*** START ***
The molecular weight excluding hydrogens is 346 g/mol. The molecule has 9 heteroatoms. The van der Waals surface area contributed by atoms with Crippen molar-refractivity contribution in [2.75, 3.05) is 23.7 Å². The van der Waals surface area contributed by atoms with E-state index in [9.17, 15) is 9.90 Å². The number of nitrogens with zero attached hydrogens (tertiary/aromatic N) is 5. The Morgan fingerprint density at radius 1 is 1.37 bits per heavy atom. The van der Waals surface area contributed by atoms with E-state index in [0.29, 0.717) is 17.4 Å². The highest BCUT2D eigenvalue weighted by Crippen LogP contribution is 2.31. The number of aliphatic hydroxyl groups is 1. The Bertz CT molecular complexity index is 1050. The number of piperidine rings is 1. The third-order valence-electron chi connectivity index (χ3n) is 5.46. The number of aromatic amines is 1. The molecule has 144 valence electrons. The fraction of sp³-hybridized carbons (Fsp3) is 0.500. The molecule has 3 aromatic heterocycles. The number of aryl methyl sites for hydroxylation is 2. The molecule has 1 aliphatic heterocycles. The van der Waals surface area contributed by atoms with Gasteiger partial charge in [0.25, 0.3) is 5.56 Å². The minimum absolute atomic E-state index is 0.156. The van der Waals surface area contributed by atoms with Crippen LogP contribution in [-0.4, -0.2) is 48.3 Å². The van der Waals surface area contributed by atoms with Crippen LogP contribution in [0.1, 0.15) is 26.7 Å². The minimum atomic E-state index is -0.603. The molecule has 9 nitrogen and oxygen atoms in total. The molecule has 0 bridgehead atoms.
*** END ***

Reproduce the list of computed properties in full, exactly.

The molecular weight excluding hydrogens is 346 g/mol. The molecule has 9 heteroatoms. The van der Waals surface area contributed by atoms with Crippen molar-refractivity contribution in [2.75, 3.05) is 23.7 Å². The van der Waals surface area contributed by atoms with E-state index in [9.17, 15) is 9.90 Å². The number of nitrogens with zero attached hydrogens (tertiary/aromatic N) is 5. The Morgan fingerprint density at radius 1 is 1.37 bits per heavy atom. The van der Waals surface area contributed by atoms with E-state index in [0.29, 0.717) is 17.4 Å². The highest BCUT2D eigenvalue weighted by Crippen LogP contribution is 2.31. The number of aliphatic hydroxyl groups is 1. The Bertz CT molecular complexity index is 1050. The number of piperidine rings is 1. The third-order valence-electron chi connectivity index (χ3n) is 5.46. The number of aromatic amines is 1. The molecule has 144 valence electrons. The fraction of sp³-hybridized carbons (Fsp3) is 0.500. The molecule has 3 aromatic heterocycles. The number of aryl methyl sites for hydroxylation is 2. The molecule has 1 aliphatic heterocycles. The van der Waals surface area contributed by atoms with Gasteiger partial charge in [0.25, 0.3) is 5.56 Å². The minimum absolute atomic E-state index is 0.156. The van der Waals surface area contributed by atoms with Crippen LogP contribution in [-0.4, -0.2) is 48.3 Å². The van der Waals surface area contributed by atoms with Crippen LogP contribution in [0.1, 0.15) is 26.7 Å². The minimum atomic E-state index is -0.603. The molecule has 9 nitrogen and oxygen atoms in total. The molecule has 0 bridgehead atoms.